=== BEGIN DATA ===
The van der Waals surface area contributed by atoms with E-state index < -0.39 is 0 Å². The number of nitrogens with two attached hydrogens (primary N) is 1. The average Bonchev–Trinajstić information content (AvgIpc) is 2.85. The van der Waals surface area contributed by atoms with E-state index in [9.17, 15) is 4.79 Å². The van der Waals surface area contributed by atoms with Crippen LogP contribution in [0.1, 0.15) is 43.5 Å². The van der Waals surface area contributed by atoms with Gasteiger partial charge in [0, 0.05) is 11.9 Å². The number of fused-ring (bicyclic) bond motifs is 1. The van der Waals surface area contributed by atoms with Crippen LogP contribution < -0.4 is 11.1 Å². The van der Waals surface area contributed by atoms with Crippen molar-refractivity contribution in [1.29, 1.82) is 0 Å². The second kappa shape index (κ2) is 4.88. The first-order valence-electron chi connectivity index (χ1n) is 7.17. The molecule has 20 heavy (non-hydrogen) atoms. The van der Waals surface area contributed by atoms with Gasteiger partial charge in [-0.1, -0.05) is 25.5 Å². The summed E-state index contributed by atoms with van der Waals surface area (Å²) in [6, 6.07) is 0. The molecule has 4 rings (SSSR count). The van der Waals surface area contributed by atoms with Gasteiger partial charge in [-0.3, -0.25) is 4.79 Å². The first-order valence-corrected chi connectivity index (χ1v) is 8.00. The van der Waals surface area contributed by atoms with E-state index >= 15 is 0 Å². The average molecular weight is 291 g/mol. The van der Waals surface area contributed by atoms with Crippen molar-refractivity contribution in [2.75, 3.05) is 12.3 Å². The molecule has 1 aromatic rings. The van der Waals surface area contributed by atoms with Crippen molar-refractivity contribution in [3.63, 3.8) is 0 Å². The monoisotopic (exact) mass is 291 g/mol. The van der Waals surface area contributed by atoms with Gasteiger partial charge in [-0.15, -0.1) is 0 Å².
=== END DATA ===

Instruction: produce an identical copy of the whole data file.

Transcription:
The van der Waals surface area contributed by atoms with E-state index < -0.39 is 0 Å². The number of nitrogens with two attached hydrogens (primary N) is 1. The average Bonchev–Trinajstić information content (AvgIpc) is 2.85. The van der Waals surface area contributed by atoms with E-state index in [9.17, 15) is 4.79 Å². The van der Waals surface area contributed by atoms with Crippen LogP contribution in [0.1, 0.15) is 43.5 Å². The van der Waals surface area contributed by atoms with Gasteiger partial charge in [0, 0.05) is 11.9 Å². The number of fused-ring (bicyclic) bond motifs is 1. The van der Waals surface area contributed by atoms with Crippen LogP contribution < -0.4 is 11.1 Å². The van der Waals surface area contributed by atoms with Crippen molar-refractivity contribution in [1.29, 1.82) is 0 Å². The second kappa shape index (κ2) is 4.88. The first-order valence-electron chi connectivity index (χ1n) is 7.17. The molecule has 20 heavy (non-hydrogen) atoms. The van der Waals surface area contributed by atoms with Gasteiger partial charge in [-0.1, -0.05) is 25.5 Å². The summed E-state index contributed by atoms with van der Waals surface area (Å²) in [6, 6.07) is 0. The molecule has 4 rings (SSSR count). The van der Waals surface area contributed by atoms with Gasteiger partial charge in [-0.3, -0.25) is 4.79 Å². The first-order valence-corrected chi connectivity index (χ1v) is 8.00. The van der Waals surface area contributed by atoms with E-state index >= 15 is 0 Å². The average molecular weight is 291 g/mol. The van der Waals surface area contributed by atoms with Crippen molar-refractivity contribution in [2.75, 3.05) is 12.3 Å². The molecule has 1 aromatic rings. The van der Waals surface area contributed by atoms with Crippen molar-refractivity contribution in [3.63, 3.8) is 0 Å². The monoisotopic (exact) mass is 291 g/mol. The van der Waals surface area contributed by atoms with Gasteiger partial charge in [-0.15, -0.1) is 0 Å².